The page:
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Pregnant Women Sleeping on Their Back Increase Still Birth Risk

Update Date: Oct 13, 2012 10:48 AM EDT

A new study by Australian researchers suggests that mother's to be, who sleep on their back, could increase their chances of miscarriage.

For the study, the researchers observed 295 pregnancies over a span of five years from eight hospitals around Australia.

The findings revealed that women who slept on their back during pregnancy were 6 times more likely to have a stillborn baby. A still born baby is a baby that dies in the womb after 24 weeks of pregnancy.

Previous studies have suggested that sleeping on the back for prolonged periods, restricted the blood flow to the baby, said lead researcher Dr Adrienne Gordon, from Sydney's Royal Prince Alfred Hospital, according to a report in Mail Online.

Apparently, it is believed that sleeping on the right side or on the back reduces blood flow through a major vein from the legs to the heart, which affects the blood supply to the womb, the report said.

The researchers emphasized that pregnant women need not get alarmed if they sleep on their back sometimes.

Previously, it has been notes by researchers that three-quarters of pregnant women sleep on the left side most of the time. This is higher than the rate of non- pregnant women who sleep on their left side. This implies that pregnant women instinctively choose a position that is right for the baby.

In about half of the still births, the cause behind it cannot be established.

Stillbirth Foundation Australia, which funded Dr Gordon's work, pointed at the uniqueness of the study as the women observed for the study were more than 32 weeks pregnant.

"It's in this later stage of pregnancy that the largest proportion of stillbirths occur," director Emma McLeod told New Zealand's MSN Health News.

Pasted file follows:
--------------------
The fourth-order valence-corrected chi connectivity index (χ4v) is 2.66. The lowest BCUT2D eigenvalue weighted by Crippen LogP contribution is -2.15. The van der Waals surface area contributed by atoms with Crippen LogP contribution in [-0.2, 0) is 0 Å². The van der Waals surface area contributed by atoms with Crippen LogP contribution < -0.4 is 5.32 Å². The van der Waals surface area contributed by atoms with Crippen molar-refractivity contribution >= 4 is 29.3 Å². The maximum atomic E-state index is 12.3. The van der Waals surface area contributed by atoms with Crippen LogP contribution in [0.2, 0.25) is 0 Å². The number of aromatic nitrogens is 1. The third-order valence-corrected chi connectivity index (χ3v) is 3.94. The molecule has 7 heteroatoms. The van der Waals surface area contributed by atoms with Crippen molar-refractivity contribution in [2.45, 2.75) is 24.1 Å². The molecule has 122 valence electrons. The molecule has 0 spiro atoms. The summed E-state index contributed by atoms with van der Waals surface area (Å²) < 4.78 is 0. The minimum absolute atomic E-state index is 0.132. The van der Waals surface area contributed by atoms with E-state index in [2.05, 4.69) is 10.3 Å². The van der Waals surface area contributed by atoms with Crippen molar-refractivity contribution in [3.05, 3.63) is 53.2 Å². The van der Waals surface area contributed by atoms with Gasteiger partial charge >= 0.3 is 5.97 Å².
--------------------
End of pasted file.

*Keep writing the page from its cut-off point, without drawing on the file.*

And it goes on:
"For around 40 per cent of stillbirths after 32 weeks, they are otherwise perfectly healthy babies and there is no medical explanation as to why they died," she said.

Apart from the position of sleep other risk factors for stillbirth include the baby's movement and its size.

"We found an association with decreased movements and stillborn babies," Dr Gordon said.

In women who had healthy pregnancies, the frequency and the strength of the baby's moment tended to increase later in the pregnancy.

"This may de-bunk the myth that it's normal for a baby's movement to slow down at the end of pregnancy. We didn't find that at all," Dr Gordon added.

"Given the small number of women monitored in this study, it would be impossible to say whether the findings can provide accurate recommendations for pregnant women about sleeping on their back during the latter stages of pregnancy. What we do know is that 20 per cent of the 4,000 stillbirths that happen each year in the UK remain unexplained, and we certainly need further research to find out why stillbirth happens. Should women have any concerns or feel their babies' movements have decreased, they should contact their midwife or speak to our midwives here at Tommy's for advice," Emma Laing, midwifery manager for baby charity Tommy's said.

In a study last year by researchers from University of Auckland study, it was found that pregnant women who slept on their back or right-hand side on the night before giving birth were twice as likely to have a stillborn child compared with those who slept on their left.

However, researchers caution pregnant women not to be over-concerned by the finding. "It was an observational study, not one that can show cause and effect - all it does is show an association," said lead researcher Tomasina Stacey in the report.

"This research was undertaken using a very small sample of mums and we feel further investigation on a much larger scale is required before any link between sleep position and stillbirth can be conclusively drawn. Mums should be reassured that this study does not show their sleeping position was the cause of their baby's deaths and we would hate for information such as this to leave bereaved mums wondering unnecessarily if they had done something wrong," Janet Scott, research manager at Sands, the stillbirth and neonatal death charity said.

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